In a recent post, we looked at the court’s power – and, in some cases, obligation – to order a DNA test in New York paternity proceedings. New York lawmakers have passed a similar, albeit slightly different, statute establishing when a court must order a DNA test in a New York child support case.
Genetic testing can be a crucial part of a child support proceeding when one party disputes paternity. While the over-the-counter DNA testing that has recently become popular to determine an individual’s ethnic heritage has come under fire for its less-than-perfect accuracy, official DNA tests can often determine results with near certainty. That isn’t to say that state-administered tests always return an answer to a paternity question; however, when an answer is returned, the methodologies are such that courts are confident basing important legal decisions on the results.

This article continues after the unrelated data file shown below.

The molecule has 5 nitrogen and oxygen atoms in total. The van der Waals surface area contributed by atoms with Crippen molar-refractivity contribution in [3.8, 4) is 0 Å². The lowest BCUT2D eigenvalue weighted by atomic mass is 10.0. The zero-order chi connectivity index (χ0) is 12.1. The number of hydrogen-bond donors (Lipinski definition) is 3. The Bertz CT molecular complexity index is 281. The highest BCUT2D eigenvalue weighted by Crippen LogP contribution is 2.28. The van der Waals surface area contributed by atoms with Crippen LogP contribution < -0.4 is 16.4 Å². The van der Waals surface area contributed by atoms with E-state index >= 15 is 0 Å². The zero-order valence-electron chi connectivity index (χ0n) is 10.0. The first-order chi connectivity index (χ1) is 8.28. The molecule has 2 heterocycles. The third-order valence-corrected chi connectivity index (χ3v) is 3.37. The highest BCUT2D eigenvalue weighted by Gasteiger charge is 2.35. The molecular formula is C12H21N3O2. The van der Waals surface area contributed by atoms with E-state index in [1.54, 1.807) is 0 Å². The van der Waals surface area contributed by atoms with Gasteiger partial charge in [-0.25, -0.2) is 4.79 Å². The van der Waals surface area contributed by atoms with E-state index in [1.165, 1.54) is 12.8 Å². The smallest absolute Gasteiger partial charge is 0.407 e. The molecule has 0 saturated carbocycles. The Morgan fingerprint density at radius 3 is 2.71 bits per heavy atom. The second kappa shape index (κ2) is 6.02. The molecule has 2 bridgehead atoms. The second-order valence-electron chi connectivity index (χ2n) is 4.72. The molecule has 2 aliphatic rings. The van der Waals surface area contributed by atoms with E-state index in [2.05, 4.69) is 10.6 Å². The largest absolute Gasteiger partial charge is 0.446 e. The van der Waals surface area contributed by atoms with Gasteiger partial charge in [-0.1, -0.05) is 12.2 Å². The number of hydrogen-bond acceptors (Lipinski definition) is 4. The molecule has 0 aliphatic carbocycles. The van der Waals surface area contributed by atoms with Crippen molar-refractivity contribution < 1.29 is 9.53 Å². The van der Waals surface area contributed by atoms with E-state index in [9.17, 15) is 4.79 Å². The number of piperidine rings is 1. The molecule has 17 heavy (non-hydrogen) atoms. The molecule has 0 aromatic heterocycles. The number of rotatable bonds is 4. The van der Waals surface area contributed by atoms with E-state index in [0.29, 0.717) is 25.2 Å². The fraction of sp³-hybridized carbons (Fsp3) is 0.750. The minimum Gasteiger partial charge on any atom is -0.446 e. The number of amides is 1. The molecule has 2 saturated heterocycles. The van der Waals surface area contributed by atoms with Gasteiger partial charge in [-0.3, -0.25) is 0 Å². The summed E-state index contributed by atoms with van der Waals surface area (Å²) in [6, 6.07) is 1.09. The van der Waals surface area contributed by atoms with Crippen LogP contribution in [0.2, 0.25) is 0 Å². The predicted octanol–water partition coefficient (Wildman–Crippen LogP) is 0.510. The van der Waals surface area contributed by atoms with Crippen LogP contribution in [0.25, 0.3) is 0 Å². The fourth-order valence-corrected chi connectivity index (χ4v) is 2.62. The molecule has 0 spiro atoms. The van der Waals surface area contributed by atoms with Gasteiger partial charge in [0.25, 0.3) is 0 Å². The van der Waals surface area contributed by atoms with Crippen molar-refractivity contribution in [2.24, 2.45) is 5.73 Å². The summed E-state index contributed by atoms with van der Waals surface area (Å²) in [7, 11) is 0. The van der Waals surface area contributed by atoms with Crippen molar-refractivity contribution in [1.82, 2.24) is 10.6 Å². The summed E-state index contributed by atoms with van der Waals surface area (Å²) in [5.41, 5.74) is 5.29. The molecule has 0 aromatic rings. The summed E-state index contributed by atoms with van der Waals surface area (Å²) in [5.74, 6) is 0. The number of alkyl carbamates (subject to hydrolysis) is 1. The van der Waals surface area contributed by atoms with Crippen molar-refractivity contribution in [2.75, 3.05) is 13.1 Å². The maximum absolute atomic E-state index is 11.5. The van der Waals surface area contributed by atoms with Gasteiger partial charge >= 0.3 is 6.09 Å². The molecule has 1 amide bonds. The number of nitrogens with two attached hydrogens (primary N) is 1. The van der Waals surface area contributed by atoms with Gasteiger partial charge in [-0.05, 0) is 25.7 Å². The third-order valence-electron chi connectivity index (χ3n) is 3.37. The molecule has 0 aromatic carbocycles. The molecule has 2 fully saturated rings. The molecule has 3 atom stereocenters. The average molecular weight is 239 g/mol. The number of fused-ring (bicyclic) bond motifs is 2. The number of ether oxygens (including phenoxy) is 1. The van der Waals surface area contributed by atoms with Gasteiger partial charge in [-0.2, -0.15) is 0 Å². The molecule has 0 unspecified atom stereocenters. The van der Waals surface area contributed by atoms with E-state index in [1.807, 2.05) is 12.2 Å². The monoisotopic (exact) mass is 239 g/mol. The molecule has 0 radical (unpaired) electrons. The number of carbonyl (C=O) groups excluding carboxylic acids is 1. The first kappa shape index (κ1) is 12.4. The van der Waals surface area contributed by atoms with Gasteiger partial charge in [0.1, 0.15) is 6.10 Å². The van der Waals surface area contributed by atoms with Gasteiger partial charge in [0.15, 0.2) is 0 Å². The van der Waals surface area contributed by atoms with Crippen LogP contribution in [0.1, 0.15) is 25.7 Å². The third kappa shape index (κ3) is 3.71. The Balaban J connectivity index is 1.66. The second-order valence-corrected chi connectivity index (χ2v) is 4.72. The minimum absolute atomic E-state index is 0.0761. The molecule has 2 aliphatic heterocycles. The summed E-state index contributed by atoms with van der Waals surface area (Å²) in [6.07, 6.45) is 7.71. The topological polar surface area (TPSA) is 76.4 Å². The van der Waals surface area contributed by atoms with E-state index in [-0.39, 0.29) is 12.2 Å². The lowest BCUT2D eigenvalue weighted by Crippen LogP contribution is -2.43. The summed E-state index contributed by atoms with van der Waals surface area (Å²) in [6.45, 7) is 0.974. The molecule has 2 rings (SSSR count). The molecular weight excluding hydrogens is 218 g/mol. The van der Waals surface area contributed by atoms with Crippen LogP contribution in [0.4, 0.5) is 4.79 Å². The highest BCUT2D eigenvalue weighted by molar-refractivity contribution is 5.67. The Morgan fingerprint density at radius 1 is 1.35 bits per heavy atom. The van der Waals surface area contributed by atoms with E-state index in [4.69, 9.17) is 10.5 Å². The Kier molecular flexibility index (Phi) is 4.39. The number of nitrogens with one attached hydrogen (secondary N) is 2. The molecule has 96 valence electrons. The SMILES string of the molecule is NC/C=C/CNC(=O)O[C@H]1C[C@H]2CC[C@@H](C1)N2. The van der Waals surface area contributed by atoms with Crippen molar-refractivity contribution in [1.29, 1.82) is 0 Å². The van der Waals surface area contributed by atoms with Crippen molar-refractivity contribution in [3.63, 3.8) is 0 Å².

Under Article 2 section 418 of the New York Consolidated Statutes, “[t]he court, on its own motion or motion of any party, when paternity is contested, shall order the mother, the child and the alleged father to submit to” DNA testing. When the language in the statute is broken down, the following is clear: